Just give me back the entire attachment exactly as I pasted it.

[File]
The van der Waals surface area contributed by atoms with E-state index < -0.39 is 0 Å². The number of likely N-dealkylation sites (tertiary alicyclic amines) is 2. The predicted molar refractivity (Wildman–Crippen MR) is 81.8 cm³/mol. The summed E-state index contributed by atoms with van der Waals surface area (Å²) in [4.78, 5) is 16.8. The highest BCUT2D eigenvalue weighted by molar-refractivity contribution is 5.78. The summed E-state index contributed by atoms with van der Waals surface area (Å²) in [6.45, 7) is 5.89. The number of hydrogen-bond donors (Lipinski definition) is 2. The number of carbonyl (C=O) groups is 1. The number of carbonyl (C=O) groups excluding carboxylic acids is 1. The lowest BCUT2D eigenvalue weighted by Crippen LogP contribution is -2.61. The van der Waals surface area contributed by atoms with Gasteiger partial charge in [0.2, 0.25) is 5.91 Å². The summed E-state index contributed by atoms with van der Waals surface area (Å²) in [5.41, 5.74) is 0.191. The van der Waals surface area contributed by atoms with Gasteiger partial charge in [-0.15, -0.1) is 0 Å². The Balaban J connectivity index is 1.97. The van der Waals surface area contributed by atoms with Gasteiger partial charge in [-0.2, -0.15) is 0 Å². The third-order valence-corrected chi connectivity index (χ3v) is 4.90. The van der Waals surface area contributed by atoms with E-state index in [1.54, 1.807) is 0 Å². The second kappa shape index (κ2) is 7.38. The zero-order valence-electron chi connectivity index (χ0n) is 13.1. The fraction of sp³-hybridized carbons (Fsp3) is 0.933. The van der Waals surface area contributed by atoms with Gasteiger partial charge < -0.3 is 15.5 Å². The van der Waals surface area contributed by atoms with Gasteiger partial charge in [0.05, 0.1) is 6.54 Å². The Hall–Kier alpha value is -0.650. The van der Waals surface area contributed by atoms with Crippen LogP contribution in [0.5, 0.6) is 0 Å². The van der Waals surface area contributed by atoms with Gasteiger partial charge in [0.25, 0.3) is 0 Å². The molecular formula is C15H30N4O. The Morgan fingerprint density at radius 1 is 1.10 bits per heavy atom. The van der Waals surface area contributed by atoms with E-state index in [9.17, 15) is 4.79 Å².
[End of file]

The van der Waals surface area contributed by atoms with E-state index < -0.39 is 0 Å². The number of likely N-dealkylation sites (tertiary alicyclic amines) is 2. The predicted molar refractivity (Wildman–Crippen MR) is 81.8 cm³/mol. The summed E-state index contributed by atoms with van der Waals surface area (Å²) in [4.78, 5) is 16.8. The highest BCUT2D eigenvalue weighted by molar-refractivity contribution is 5.78. The summed E-state index contributed by atoms with van der Waals surface area (Å²) in [6.45, 7) is 5.89. The number of hydrogen-bond donors (Lipinski definition) is 2. The number of carbonyl (C=O) groups is 1. The number of carbonyl (C=O) groups excluding carboxylic acids is 1. The lowest BCUT2D eigenvalue weighted by Crippen LogP contribution is -2.61. The van der Waals surface area contributed by atoms with Gasteiger partial charge in [0.2, 0.25) is 5.91 Å². The summed E-state index contributed by atoms with van der Waals surface area (Å²) in [5.41, 5.74) is 0.191. The van der Waals surface area contributed by atoms with Gasteiger partial charge in [-0.15, -0.1) is 0 Å². The Balaban J connectivity index is 1.97. The van der Waals surface area contributed by atoms with Gasteiger partial charge in [-0.2, -0.15) is 0 Å². The third-order valence-corrected chi connectivity index (χ3v) is 4.90. The van der Waals surface area contributed by atoms with E-state index in [1.54, 1.807) is 0 Å². The second kappa shape index (κ2) is 7.38. The zero-order valence-electron chi connectivity index (χ0n) is 13.1. The fraction of sp³-hybridized carbons (Fsp3) is 0.933. The van der Waals surface area contributed by atoms with Gasteiger partial charge < -0.3 is 15.5 Å². The van der Waals surface area contributed by atoms with Gasteiger partial charge in [0.05, 0.1) is 6.54 Å². The Hall–Kier alpha value is -0.650. The van der Waals surface area contributed by atoms with Crippen LogP contribution in [0.5, 0.6) is 0 Å². The van der Waals surface area contributed by atoms with Gasteiger partial charge in [0.25, 0.3) is 0 Å². The molecular formula is C15H30N4O. The Morgan fingerprint density at radius 1 is 1.10 bits per heavy atom. The van der Waals surface area contributed by atoms with E-state index in [9.17, 15) is 4.79 Å².